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World J Gastroenterol. 2015 Aug 21;21(31):9245-52. doi: 10.3748/wjg.v21.i31.9245.

Treatment of hemorrhoids: A coloproctologist's view.

Author information

1
Varut Lohsiriwat, Division of Colon and Rectal Surgery, Department of Surgery, Faculty of Medicine Siriraj Hospital, Mahidol University, Bangkok 10700, Thailand.

Abstract

Hemorrhoids is recognized as one of the most common medical conditions in general population. It is clinically characterized by painless rectal bleeding during defecation with or without prolapsing anal tissue. Generally, hemorrhoids can be divided into two types: internal hemorrhoid and external hemorrhoid. External hemorrhoid usually requires no specific treatment unless it becomes acutely thrombosed or causes patients discomfort. Meanwhile, low-graded internal hemorrhoids can be effectively treated with medication and non-operative measures (such as rubber band ligation and injection sclerotherapy). Surgery is indicated for high-graded internal hemorrhoids, or when non-operative approaches have failed, or complications have occurred. Although excisional hemorrhoidectomy remains the mainstay operation for advanced hemorrhoids and complicated hemorrhoids, several minimally invasive operations (including Ligasure hemorrhoidectomy, doppler-guided hemorrhoidal artery ligation and stapled hemorrhoidopexy) have been introduced into surgical practices in order to avoid post-hemorrhiodectomy pain. This article deals with some fundamental knowledge and current treatment of hemorrhoids in a view of a coloproctologist - which includes the management of hemorrhoids in complicated situations such as hemorrhoids in pregnancy, hemorrhoids in immunocompromised patients, hemorrhoids in patients with cirrhosis or portal hypertension, hemorrhoids in patients having antithrombotic agents, and acutely thrombosed or strangulated hemorrhoids. Future perspectives in the treatment of hemorrhoids are also discussed.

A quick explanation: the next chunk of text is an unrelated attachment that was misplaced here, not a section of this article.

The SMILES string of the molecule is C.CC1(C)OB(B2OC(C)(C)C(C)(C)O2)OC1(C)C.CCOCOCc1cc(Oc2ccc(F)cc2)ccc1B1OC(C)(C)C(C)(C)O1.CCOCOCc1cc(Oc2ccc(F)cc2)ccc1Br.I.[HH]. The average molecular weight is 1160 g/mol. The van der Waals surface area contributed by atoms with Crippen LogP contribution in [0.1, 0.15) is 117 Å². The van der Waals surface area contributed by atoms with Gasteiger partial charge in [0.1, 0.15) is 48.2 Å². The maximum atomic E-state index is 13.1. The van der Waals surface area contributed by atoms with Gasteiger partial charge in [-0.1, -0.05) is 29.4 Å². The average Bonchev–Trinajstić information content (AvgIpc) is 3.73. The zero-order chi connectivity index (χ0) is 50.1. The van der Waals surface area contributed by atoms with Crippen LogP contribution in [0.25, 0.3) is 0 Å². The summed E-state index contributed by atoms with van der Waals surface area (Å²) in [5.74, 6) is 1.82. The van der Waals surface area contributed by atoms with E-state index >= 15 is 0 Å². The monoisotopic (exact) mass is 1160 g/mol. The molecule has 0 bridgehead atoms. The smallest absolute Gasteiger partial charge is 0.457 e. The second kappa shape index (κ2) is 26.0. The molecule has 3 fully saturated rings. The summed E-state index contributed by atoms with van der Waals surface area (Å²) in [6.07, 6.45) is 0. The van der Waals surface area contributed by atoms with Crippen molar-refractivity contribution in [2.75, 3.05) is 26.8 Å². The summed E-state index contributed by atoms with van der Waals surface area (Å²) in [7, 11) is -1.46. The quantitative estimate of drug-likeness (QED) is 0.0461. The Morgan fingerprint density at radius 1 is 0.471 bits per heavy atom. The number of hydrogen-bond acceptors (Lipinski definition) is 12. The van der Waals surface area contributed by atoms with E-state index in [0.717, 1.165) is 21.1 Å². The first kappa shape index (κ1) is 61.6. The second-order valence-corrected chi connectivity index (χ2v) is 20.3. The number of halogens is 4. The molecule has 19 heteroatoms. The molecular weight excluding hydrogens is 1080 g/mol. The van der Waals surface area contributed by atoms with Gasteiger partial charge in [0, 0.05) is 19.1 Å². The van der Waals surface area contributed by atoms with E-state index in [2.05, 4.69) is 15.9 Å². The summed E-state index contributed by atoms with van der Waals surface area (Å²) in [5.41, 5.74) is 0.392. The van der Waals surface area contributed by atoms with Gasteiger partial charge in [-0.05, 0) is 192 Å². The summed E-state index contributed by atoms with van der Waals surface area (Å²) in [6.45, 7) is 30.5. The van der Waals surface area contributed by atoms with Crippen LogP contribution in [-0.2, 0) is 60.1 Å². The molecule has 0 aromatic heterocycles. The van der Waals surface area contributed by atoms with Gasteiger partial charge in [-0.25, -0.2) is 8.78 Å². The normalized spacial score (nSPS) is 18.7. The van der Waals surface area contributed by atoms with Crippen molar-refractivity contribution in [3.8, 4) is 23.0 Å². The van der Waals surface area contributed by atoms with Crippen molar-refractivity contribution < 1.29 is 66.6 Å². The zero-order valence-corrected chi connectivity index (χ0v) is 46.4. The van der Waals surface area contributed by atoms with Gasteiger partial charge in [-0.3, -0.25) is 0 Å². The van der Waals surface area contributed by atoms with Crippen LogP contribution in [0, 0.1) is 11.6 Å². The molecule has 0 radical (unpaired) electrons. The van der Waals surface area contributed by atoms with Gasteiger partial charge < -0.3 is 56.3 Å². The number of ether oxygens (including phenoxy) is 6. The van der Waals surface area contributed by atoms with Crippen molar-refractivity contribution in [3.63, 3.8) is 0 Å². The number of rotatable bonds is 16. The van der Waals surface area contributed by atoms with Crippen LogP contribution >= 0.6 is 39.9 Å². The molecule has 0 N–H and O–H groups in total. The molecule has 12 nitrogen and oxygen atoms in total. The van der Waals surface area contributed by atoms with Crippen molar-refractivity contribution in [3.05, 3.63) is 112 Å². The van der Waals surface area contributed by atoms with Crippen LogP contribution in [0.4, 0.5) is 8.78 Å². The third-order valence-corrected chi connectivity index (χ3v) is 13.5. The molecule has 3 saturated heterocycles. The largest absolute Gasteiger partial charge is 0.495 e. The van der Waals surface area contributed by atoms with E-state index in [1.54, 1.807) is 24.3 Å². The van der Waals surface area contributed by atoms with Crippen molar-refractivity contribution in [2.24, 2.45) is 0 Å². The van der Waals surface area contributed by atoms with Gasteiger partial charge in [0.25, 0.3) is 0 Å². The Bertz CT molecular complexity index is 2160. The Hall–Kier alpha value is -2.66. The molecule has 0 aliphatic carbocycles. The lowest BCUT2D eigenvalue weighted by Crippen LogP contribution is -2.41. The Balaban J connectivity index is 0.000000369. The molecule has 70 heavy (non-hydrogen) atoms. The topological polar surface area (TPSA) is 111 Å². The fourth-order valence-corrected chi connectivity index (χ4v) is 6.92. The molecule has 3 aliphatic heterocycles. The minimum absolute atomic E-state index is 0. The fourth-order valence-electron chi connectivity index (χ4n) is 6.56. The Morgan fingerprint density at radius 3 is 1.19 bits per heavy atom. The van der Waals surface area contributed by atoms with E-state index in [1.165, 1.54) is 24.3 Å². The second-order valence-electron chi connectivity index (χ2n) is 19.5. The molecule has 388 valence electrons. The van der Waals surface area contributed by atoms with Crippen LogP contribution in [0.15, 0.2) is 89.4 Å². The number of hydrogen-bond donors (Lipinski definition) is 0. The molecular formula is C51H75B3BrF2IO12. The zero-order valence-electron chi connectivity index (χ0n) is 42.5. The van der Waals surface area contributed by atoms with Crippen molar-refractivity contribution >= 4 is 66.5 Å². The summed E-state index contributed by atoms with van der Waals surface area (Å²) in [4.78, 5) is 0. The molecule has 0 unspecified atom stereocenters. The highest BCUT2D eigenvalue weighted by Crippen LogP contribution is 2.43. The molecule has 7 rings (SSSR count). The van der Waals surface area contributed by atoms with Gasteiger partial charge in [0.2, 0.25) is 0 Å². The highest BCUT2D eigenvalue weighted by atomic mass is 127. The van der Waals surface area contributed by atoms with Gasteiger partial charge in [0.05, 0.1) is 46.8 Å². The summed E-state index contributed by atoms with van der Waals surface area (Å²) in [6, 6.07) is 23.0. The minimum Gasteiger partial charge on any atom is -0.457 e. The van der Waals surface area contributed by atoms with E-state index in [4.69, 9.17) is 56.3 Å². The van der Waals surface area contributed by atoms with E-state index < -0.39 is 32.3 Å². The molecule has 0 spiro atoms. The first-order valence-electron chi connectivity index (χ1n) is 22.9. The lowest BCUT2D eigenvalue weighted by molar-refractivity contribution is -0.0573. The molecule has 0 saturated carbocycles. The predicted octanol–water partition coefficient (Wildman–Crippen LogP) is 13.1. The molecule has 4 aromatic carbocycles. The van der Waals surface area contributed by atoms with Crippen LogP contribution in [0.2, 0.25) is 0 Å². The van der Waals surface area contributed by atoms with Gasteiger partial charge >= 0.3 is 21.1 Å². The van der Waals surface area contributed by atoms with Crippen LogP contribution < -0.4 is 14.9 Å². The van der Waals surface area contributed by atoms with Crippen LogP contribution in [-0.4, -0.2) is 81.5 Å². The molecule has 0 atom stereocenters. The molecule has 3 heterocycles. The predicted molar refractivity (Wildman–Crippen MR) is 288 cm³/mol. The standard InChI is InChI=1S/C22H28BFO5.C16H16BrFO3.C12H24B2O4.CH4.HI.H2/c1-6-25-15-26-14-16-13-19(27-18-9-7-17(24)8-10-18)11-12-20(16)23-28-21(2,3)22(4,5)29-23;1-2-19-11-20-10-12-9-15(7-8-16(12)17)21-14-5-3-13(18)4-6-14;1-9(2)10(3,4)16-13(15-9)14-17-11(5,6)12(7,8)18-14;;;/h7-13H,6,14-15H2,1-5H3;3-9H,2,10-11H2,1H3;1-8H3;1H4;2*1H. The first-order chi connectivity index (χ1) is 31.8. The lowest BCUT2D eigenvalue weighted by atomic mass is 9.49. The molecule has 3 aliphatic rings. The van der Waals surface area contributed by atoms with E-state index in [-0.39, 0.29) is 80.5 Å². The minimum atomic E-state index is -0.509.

KEYWORDS:

Complication; Hemorrhoids; Outcome; Pathophysiology; Treatment

PMID:
26309351
PMCID:
PMC4541377
DOI:
10.3748/wjg.v21.i31.9245
[Indexed for MEDLINE]
Free PMC Article

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